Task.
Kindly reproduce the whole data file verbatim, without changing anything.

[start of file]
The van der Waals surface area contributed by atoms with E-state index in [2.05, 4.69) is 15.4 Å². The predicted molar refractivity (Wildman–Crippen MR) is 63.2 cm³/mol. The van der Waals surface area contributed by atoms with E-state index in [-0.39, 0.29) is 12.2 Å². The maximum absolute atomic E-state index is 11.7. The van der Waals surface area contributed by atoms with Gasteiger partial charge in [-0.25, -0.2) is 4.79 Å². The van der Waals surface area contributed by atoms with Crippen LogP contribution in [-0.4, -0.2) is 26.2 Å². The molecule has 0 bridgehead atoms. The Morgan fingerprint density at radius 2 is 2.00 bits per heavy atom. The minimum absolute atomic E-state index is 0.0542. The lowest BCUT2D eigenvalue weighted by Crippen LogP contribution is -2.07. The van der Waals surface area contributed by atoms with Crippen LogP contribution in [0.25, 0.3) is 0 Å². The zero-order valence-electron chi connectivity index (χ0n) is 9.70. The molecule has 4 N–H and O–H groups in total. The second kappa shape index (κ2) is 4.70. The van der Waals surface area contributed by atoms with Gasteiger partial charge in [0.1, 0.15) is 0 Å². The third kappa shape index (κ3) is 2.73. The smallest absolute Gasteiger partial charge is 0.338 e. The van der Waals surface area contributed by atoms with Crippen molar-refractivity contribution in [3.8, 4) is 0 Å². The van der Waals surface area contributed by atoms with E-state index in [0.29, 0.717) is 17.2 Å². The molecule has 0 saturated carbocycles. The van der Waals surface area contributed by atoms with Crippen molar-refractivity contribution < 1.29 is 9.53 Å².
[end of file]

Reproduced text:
The van der Waals surface area contributed by atoms with E-state index in [2.05, 4.69) is 15.4 Å². The predicted molar refractivity (Wildman–Crippen MR) is 63.2 cm³/mol. The van der Waals surface area contributed by atoms with E-state index in [-0.39, 0.29) is 12.2 Å². The maximum absolute atomic E-state index is 11.7. The van der Waals surface area contributed by atoms with Gasteiger partial charge in [-0.25, -0.2) is 4.79 Å². The van der Waals surface area contributed by atoms with Crippen LogP contribution in [-0.4, -0.2) is 26.2 Å². The molecule has 0 bridgehead atoms. The Morgan fingerprint density at radius 2 is 2.00 bits per heavy atom. The minimum absolute atomic E-state index is 0.0542. The lowest BCUT2D eigenvalue weighted by Crippen LogP contribution is -2.07. The van der Waals surface area contributed by atoms with Crippen LogP contribution in [0.25, 0.3) is 0 Å². The zero-order valence-electron chi connectivity index (χ0n) is 9.70. The molecule has 4 N–H and O–H groups in total. The second kappa shape index (κ2) is 4.70. The van der Waals surface area contributed by atoms with Gasteiger partial charge in [0.1, 0.15) is 0 Å². The third kappa shape index (κ3) is 2.73. The smallest absolute Gasteiger partial charge is 0.338 e. The van der Waals surface area contributed by atoms with Crippen molar-refractivity contribution in [3.8, 4) is 0 Å². The van der Waals surface area contributed by atoms with E-state index in [0.29, 0.717) is 17.2 Å². The molecule has 0 saturated carbocycles. The van der Waals surface area contributed by atoms with Crippen molar-refractivity contribution < 1.29 is 9.53 Å².